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Navigating the COVID pandemic: Taiwan’s Example

December 13, 2021

Summary: As the US approaches 800,000 COVID deaths, this week we review how pandemic control fared in two countries. Today: Taiwan, where broad public cooperation coupled with technical finesse to minimize health and economic harm. On Wednesday: the US, where pandemic response was hobbled by tense interactions between political partisanship and public health.

How has Taiwan navigated the pandemic?
Economics Observatory
December 1, 2021
By Tsung-Mei Cheng

Taiwan has fared better than many other countries during the Covid-19 crisis. Political leadership, early action, a national plan, strong information and communications technology infrastructure and a cooperative public have all contributed.

As of October 2021, Taiwan ranked lowest in total number of Covid-19 cases and second lowest in deaths per 100,000 population among comparable OECD countries.

Of 20 nations, the United States ranked second with 13,825 cases per 100,000 population and Taiwan ranked twentieth with 69 per 100,000. … the United States ranked first with 224 deaths per 100,000 population and Taiwan ranked nineteenth with 4 per 100,000.

At the same time, Taiwan’s economy grew in both 2020 and 2021. This continued, and even outpaced, the growth seen in preceding years. In contrast, the world’s real GDP declined by 3.4% in 2020, with the G20 countries, members of the euro area and comparable OECD countries had negative growth ranging from -1% to -11%.

The situation has remained stable since the government lowered the emergency alert from level 3 to level 2 on 27 July 2021. Since September, new cases of domestic transmission have been at either zero or in the low single digits. Deaths have also remained very low. For nine successive days between 29 September and 8 October, Taiwan reported no deaths. This was at a time when the average daily deaths in the United States stood at 1,867, with most days exceeding 2,000 deaths per day.

Taiwan was prepared and acted at the first signs of the virus in early 2020. Policy makers had learned lessons from the 2003 SARS crisis and made plans to prepare for future pandemics.

To that end, the government strengthened Taiwan’s CDC and healthcare delivery system, and taught the public the importance of face masks, hand hygiene and temperature checks. In addition, a 2011 constitutional ruling granted the government power to do all that is necessary in national public health emergencies, including ‘temporarily removing personal freedom of movement’. This made mandatory quarantine possible during the Covid-19 crisis.

Difficulties frequently encountered in many Western countries with vaccine hesitancy, contact tracing, quarantine and facemask resistance have not generally been problems in Taiwan. The public regards cooperating with the government in national emergencies as a civic responsibility and shares the recognition that everyone is in this together. The importance of these two attributes cannot be overstated in Taiwan’s highly successful Covid-19 outcomes to date.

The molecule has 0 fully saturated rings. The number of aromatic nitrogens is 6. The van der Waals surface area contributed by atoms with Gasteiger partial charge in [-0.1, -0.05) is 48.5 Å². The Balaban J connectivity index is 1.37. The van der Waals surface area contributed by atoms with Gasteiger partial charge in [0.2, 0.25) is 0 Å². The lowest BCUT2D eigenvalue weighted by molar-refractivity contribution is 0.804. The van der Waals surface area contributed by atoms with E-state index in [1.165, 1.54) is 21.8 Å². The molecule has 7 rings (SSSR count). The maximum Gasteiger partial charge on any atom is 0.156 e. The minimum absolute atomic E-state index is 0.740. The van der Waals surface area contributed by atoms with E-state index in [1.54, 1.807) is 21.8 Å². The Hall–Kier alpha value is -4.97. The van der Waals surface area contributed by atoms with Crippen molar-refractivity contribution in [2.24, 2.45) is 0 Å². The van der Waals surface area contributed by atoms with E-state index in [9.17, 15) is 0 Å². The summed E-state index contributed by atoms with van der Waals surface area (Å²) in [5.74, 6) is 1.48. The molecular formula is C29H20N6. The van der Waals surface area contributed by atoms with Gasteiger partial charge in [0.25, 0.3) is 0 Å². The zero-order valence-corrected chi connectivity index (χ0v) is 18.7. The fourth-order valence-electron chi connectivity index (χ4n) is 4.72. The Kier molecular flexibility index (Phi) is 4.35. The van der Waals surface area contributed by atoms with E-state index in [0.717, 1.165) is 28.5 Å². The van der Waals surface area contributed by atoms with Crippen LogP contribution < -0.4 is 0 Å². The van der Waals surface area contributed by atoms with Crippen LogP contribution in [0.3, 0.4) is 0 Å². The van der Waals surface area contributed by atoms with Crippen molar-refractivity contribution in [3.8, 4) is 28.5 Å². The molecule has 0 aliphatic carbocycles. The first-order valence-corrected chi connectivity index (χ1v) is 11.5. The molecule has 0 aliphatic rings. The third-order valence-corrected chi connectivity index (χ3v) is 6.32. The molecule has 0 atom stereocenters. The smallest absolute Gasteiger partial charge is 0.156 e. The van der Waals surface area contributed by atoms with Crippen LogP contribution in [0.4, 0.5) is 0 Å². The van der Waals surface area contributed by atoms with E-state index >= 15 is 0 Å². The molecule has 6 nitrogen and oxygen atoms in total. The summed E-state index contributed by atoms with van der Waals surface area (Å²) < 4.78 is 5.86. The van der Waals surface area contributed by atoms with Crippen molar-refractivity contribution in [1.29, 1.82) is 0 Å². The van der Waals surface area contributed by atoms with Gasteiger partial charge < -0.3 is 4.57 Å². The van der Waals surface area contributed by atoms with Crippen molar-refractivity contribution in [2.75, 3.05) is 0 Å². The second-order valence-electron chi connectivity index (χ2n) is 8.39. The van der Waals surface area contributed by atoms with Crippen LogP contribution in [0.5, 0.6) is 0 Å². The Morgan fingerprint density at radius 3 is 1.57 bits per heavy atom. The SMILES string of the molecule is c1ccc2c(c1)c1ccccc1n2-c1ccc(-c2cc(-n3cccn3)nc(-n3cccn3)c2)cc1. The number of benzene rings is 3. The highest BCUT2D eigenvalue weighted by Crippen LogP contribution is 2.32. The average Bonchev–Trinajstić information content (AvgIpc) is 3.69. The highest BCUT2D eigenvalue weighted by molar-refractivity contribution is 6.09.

Comment by: Don McCanne (with all due credit to Tsung-Mei Cheng and Uwe Reinhardt):

There has been considerable disagreement within the United States about the nature of the Covid-19 epidemic, a disagreement not shared in Taiwan where the people worked together to try to bring it under control.

It is interesting that the author, Tsung-Mei Cheng, and her late husband, Uwe Reinhardt, worked with Taiwan to help establish their single payer health care financing system — a system that proved to be very helpful during this epidemic, along with their other public policies. Their ethical principles helped make the Taiwanese government much more effective in combating the scourge of Covid-19 than we were in the United States, in spite of our wealth.

In a Princeton Policy Podcast, Tsung-Mei Cheng said, “Uwe writes in the book (‘Priced Out’), and I’ll paraphrase him, health reform as in Europe, Canada, or say Taiwan, which operates a government-run single payer health care system; they usually begin their debate on health reform making explicit the ethical principles that should govern or constrain their health policy. They explicitly state what these ethical values are. For example, in Germany, the word is solidarity. Everybody respects that, and there is agreement on that. Say… yes, we want solidarity therefore everyone shall have health care, the same health care. Well, Canada, in the Canada Health Act, it says that all shall have health care based on health care needs and not on ability to pay. Now, in this country, Uwe’s experience has been that, you know, by merely bringing up the topic of distributive ethics for health care it can easily raise the ire of an audience because it is viewed as too personal, too political, or too divisive. So, instead, we discuss health reform mainly in technical terms, usually in economic terms and let social ethics fall where they may, and people certainly have different social ethics. Now the second biggest takeaway from the book for me is about what Uwe said about the uninsured in America. He said, and this is a direct quote from him, ‘The issue of universal coverage is not a matter of economics; little more than one percent of GDP assigned to health care could cover all. It is a matter of soul.'”

Well, this is embarrassing. We, as a people, have it within our power to address these problems effectively – not just Covid, but health care for the entire nation, forever. What do we do? Well, for Covid, we’ll soon be approaching a million deaths. And all of our other health problems? For shame, America. For shame!

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